In death, Michael Jackson is a bestseller again.
Along Hollywood Boulevard on Friday, mourners snapped up glossy posters and T-shirts bearing the singer's image from rows of sidewalk sellers. Online retailers reported that they were placing back orders for sold-out merchandise and working with suppliers to meet the staggering demand. Elsewhere, business was brisk in pretty much all things MJ.
"This is simply unprecedented," said Bill Carr, vice president of music and video at Amazon.com Inc., which sold out of Michael Jackson and Jackson 5 CDs minutes after news broke that the pop star had died Thursday. "We've seen the death of Johnny Cash and Frank Sinatra and many other artists, but none of them compare to what we're witnessing today."
As of Friday afternoon, Jackson-related DVDs filled the top seven spots in Amazon's "Bestsellers in Movies & TV" list and Jackson albums accounted for all 10 of the "Bestsellers in Music" list, with the 25th-anniversary edition of "Thriller" taking the No. 1 spot, Carr said.
"In the last 24 hours, we've actually sold more Michael Jackson albums in our MP3 and CD stores than we have in the 11 years since the launch of our music business," he said.
At Barnes & Noble Inc., Chief Merchandising Officer Jaime Carey said that the company's online store and retail locations were sold out of nearly all Jackson CDs, DVDs and books. All of BN.com's 10 bestselling CDs were Jackson albums, he said.
"We're working with the record labels, the studios and the publishers to get stock in as quickly as possible to meet the overwhelming customer demand," he said.
Fans also flocked to sites such as EBay and Craigslist to buy Jackson memorabilia. An EBay spokeswoman said the number of Michael Jackson items sold Thursday was 210% higher than on the same day a week earlier.
For years, Jackson's "Thriller" has held the No. 2 spot on the Recording Industry Assn. of America's list of the bestselling albums of all time, close behind the Eagles' "Their Greatest Hits 1971-1975."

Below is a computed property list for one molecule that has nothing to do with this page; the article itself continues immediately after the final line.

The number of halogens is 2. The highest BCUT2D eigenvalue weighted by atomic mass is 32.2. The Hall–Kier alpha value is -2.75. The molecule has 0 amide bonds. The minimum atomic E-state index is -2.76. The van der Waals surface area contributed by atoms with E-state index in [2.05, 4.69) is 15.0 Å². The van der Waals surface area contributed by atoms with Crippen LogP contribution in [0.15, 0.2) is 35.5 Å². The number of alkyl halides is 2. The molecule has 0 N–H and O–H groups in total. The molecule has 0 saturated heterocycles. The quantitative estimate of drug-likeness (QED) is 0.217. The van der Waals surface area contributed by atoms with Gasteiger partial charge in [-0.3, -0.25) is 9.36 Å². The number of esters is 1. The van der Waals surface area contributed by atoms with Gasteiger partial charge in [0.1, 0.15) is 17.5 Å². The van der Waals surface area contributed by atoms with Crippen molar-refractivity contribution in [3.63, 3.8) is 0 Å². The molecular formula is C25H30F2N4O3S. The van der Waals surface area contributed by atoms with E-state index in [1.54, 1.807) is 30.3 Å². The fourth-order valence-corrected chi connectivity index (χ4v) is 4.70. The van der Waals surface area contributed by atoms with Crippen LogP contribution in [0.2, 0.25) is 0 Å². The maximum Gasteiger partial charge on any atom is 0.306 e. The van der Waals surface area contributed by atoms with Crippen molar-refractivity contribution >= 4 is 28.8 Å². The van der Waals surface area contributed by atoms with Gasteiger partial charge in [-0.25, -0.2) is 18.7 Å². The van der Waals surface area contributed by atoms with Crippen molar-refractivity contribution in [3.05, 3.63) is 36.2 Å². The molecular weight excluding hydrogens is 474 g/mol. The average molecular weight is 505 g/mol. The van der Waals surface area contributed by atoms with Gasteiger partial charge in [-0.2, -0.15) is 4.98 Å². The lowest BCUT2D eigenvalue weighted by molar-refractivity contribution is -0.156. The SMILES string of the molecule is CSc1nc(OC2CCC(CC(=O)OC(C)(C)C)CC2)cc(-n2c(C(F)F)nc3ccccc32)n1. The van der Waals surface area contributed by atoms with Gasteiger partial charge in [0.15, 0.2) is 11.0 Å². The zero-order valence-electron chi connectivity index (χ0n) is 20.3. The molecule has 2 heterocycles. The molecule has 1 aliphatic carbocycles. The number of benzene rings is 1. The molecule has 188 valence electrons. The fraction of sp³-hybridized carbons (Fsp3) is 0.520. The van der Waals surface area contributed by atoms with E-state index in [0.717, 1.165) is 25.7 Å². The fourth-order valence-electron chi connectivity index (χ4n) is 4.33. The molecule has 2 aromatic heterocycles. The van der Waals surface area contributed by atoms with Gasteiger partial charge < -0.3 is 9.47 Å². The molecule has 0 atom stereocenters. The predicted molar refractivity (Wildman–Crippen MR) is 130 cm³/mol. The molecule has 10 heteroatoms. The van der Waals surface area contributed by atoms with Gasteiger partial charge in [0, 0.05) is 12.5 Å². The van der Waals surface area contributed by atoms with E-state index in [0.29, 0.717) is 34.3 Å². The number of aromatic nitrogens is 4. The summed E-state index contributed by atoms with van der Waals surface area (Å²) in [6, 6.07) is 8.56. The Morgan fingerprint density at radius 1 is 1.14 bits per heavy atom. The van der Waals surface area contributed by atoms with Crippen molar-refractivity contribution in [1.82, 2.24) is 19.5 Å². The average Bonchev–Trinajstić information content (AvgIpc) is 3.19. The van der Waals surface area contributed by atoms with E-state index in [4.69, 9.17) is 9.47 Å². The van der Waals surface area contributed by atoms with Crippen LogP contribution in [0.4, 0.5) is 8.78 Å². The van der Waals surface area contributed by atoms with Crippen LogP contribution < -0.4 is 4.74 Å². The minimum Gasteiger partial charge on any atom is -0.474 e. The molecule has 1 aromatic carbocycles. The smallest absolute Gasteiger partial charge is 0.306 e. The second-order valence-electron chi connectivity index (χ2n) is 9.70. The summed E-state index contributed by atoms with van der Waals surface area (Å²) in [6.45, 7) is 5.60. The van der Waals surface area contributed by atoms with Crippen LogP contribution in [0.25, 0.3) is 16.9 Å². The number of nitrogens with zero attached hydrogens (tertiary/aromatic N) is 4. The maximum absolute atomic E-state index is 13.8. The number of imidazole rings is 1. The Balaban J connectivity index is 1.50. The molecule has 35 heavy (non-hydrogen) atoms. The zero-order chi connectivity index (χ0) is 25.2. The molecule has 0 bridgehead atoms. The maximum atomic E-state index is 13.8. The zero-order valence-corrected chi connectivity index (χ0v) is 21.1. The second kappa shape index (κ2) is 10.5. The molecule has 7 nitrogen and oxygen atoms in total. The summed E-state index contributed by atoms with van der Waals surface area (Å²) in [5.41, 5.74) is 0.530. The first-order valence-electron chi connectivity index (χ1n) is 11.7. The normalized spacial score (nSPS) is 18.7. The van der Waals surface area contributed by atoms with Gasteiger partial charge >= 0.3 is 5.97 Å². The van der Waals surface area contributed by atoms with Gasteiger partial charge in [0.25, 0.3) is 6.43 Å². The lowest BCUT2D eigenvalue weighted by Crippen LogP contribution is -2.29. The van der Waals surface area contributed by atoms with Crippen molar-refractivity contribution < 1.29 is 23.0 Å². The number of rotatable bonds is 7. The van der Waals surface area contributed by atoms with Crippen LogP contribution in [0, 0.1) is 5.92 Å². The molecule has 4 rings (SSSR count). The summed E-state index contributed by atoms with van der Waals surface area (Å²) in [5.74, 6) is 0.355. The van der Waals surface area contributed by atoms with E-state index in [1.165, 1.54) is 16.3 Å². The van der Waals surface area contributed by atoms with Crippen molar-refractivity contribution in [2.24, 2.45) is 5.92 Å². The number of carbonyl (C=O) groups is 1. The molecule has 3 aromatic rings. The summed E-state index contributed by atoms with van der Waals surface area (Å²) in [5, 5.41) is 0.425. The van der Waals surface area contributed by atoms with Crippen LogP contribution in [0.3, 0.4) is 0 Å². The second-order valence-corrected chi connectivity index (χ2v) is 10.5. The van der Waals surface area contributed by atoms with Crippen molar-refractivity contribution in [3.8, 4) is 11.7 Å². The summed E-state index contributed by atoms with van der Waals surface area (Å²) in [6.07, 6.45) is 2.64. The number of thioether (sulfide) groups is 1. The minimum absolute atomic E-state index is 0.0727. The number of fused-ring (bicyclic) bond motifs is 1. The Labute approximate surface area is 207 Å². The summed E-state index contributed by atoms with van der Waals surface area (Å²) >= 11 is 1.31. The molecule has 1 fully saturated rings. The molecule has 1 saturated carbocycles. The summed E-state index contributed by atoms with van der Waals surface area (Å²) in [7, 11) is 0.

It may be a matter of weeks, perhaps days, before the pop singer's landmark album reclaims the No. 1 spot as fans around the world snap up his recordings to mourn his passing and celebrate his storied career.
At Amoeba Music in Hollywood, customers arrived Friday morning disappointed to find that all Jackson CDs, vinyl records, posters and T-shirts had sold out in less than two hours Thursday.
"Is there really nothing left? Is it really all gone?" said Raider Villalobos, 20, who stopped by the record store on his way to visit Jackson's star on the Hollywood Walk of Fame.
Minutes later, a new shipment arrived. Shoppers jammed the aisle, snatching up handfuls of CDs seconds after they were removed from the cardboard box.
Deshawn Richard and his wife, Catherine, emerged from the crowd with four albums -- including "Dangerous" and "Bad" -- and said they were hoping to buy some posters too.
"We have a legend that's gone, and we're always going to want a piece of him," said Deshawn, 25, a security officer from Lancaster. "I went to karaoke last night and did 'Man in the Mirror' and everyone was crying and singing along."
Troy Culpan, a marketing executive, snapped a photo of Jackson's section of CDs with his digital camera before buying a copy of "The Essential Michael Jackson."
"It's a little bit morbid, but I want it," said Culpan, 33. "I never picked it up because I thought he'd always be around."
Keith Caulfield, Billboard's senior chart manager, noted a significant change in the way fans have been able to respond to Jackson's death as opposed to those of artists who preceded him.
"Unlike in those cases, where you still purchased a physical album and had to go to a store and buy something, which may not have been in stock at the store you wanted to go to, today people can get what they want instantly on iTunes or Amazon or whatever. So I think the sales impact will be greater than one would expect."
Caulfield said sales of Jackson's albums through Sunday, the end of the retail reporting cycle, "will have a very significant impact on next week's chart. In a way, he will be king of the charts again next week."
Business also was booming Friday for street vendors who set up shop along Hollywood Boulevard near Jackson's star on the Hollywood Walk of Fame, hawking T-shirts that read "Long Live the King" and other merchandise.
Steve Temple, a beverage marketer from Inglewood, was selling posters for $10 that featured a collage of Jackson photos through the years.
"It's something to remember him by," he said. "So far I've sold 20 and I've been out here 30 minutes."
Sandy Cup Choy, a church secretary from Los Angeles, was on her way to place pink roses and a white poinsettia by Jackson's star when she stopped to buy a poster.
"This is just beautiful," she said. "I'm going to hang it up in my room. I'll treasure it always."
Gary Arnold, senior entertainment officer at Best Buy Co., said he looked back to the deaths of John Lennon in 1980 and Elvis Presley in 1977 to find a comparable outpouring from fans seeking solace in the music of a pop icon whose life ended so unexpectedly.
"I would think in the natural way that people are going to grieve and celebrate his life, a lot of them will reach out to the music that touched them from Michael, and the good news is there's so much of it," he said. "I don't think the emotions, the wounds, the sadness will heal quickly. But I believe at the core of all this there was an incredible entertainer who moved people, and I think the music and the videos he left behind will help people with that healing process."